A Neural Network Model of Auditory Scene Anaysis and Source Segregation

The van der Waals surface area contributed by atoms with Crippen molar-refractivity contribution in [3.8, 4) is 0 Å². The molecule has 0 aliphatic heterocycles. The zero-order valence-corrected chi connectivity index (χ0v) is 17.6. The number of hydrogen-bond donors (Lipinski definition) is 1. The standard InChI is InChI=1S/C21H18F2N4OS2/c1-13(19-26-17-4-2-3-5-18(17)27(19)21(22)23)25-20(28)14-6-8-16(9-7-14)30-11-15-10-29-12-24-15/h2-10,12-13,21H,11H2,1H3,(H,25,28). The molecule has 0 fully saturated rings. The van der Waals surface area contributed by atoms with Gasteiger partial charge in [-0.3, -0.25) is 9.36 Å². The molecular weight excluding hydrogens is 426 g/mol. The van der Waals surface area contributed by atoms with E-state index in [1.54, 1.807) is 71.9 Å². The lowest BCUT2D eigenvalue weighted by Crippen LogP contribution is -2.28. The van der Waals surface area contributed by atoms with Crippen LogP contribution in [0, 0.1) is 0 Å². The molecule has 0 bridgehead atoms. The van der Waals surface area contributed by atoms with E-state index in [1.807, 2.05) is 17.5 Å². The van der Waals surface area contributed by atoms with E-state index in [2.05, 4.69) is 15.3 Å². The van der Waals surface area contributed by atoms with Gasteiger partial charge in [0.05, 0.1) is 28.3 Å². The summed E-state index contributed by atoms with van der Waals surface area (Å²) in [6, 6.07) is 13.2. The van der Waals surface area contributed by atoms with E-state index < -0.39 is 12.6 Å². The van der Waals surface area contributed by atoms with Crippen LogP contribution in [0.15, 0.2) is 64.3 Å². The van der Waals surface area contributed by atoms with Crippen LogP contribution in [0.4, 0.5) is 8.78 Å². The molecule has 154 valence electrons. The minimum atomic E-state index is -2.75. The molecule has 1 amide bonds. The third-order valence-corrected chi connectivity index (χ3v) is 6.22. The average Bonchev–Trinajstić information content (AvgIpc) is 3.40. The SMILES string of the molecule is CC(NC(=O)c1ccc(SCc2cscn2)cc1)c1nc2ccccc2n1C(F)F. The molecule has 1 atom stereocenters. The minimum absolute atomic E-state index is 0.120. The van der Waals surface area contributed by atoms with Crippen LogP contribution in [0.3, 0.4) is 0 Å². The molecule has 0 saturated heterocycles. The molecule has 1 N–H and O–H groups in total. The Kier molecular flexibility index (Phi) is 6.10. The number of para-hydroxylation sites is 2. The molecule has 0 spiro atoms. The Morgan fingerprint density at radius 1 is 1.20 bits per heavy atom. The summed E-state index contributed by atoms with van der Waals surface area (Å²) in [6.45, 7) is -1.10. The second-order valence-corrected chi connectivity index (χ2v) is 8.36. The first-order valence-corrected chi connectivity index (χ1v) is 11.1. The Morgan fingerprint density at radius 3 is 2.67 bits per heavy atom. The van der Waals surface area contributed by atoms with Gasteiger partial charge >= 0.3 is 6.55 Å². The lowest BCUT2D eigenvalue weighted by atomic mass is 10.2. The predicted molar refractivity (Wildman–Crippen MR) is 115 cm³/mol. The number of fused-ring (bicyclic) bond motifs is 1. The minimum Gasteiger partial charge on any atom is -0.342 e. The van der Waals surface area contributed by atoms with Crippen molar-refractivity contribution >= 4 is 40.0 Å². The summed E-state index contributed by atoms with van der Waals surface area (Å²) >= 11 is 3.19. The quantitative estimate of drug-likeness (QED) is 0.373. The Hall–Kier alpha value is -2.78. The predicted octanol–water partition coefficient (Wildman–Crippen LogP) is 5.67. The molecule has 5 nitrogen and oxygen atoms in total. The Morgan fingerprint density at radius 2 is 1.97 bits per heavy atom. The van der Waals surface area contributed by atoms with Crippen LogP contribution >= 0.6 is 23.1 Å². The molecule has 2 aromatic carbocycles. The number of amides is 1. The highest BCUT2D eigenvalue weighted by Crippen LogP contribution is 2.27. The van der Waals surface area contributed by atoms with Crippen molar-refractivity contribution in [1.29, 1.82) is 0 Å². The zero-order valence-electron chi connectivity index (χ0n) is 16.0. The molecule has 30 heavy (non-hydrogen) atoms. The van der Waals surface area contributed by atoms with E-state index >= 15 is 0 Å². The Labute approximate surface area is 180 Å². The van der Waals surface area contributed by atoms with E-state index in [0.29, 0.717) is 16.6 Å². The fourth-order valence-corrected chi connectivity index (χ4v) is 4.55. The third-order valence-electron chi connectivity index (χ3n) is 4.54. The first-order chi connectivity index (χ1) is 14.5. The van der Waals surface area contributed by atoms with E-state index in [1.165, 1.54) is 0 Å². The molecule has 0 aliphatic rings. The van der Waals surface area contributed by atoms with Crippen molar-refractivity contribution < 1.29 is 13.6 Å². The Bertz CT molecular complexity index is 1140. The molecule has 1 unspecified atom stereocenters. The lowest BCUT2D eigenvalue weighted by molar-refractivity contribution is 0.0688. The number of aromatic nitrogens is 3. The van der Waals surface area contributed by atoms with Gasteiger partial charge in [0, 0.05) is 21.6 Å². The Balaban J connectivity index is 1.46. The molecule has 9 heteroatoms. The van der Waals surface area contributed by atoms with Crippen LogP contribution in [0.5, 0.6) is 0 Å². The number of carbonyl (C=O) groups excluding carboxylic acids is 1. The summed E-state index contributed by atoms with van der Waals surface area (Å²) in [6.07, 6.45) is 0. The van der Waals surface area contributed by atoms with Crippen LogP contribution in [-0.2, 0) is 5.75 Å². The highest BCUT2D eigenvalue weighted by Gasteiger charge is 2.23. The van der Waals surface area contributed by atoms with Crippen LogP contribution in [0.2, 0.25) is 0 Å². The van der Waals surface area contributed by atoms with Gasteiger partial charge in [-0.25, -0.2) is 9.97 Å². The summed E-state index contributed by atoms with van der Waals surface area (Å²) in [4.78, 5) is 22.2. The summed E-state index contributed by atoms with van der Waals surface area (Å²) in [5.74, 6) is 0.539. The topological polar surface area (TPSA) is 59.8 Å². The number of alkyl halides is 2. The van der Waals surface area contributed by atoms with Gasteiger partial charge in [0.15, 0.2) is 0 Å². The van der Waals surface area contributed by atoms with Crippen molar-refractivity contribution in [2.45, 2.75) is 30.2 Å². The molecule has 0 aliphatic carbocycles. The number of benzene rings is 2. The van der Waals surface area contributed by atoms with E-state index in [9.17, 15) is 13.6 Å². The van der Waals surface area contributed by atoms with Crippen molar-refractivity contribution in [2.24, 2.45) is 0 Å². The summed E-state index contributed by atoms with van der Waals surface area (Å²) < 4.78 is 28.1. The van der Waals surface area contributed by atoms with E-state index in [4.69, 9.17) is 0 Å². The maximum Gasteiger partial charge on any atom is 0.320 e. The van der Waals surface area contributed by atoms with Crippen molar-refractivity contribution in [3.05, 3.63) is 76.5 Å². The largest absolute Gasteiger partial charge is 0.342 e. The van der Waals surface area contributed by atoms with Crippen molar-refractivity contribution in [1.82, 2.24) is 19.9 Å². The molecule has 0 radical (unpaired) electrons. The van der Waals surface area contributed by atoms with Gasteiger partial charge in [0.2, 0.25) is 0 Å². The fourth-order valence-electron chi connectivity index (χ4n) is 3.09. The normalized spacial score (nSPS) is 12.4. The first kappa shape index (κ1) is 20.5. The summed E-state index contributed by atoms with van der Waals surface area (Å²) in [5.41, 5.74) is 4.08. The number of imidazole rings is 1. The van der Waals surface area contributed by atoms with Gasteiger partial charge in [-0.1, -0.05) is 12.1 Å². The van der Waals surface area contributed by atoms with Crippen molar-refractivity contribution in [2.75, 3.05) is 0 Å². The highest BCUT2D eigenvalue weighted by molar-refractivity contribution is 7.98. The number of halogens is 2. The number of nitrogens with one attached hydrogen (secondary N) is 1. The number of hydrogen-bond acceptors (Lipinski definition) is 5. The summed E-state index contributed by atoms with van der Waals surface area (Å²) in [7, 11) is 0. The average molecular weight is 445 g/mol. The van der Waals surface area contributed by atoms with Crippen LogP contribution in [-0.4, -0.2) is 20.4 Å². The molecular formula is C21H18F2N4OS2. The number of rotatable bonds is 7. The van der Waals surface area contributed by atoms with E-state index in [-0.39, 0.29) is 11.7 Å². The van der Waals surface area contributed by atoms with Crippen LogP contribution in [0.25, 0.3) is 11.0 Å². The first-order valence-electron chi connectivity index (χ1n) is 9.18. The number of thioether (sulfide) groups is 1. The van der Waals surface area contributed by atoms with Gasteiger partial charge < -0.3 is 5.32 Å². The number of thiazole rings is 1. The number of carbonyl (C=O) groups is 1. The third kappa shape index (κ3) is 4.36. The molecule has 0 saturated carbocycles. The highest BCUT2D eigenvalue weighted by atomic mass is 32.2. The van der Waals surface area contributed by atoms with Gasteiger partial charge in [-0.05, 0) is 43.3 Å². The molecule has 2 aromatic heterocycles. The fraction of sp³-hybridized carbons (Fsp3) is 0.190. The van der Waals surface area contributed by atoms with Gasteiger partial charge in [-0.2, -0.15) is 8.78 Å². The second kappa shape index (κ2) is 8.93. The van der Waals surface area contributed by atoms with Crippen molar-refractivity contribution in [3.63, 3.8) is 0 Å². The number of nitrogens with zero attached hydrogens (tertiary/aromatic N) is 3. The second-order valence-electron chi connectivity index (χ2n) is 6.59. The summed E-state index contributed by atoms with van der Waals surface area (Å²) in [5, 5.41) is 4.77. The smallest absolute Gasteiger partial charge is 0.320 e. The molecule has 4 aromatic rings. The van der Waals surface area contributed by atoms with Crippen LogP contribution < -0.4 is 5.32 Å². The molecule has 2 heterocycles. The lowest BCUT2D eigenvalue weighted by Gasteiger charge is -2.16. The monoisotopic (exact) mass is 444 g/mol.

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In environments with multiple sound sources, the auditory system is capable of teasing apart the impinging jumbled signal into different mental objects, or streams, as in its ability to solve the cocktail party problem. A neural network model of auditory scene analysis, called the ARTSTREAM model, is presented that groups different frequency components based on pitch and spatial location cues, and selectively allocates the components to different streams. The grouping is accomplished through a resonance that develops between a given object's pitch, its harmonic spectral components, and (to a lesser extent) its spatial location. Those spectral components that are not reinforced by being rnatched with the top-down prototype read-out by the selected object's pitch representation are suppressed, thereby allowing another stream to capture these components, as in the "old-plus-new heuristic" of Bregman. These resonance and matching mechanisms are specialized versions of Adaptive Resonance Theory, or ART, mechanisms. The model is used to simulate data from psychophysical grouping experiments, such as how a. tone sweeping upwards in frequency creates a bounce percept by grouping with a downward sweeping tone clue to proximity in frequency, even if noise replaces the tones at their intersection point. The model also simulates illusory auditory percepts such as the auditory continuity illusion of a tone continuing through a noise burst even if the tone is not present during the noise, and the scale illusion of Deutsch whereby downward and upward scales presented alternately to the two ears are regrouped based on frequency proximity, leading to a bounce percept. The stream resonances provide the coherence that allows one voice or instrument to be tracked through a multiple source environment.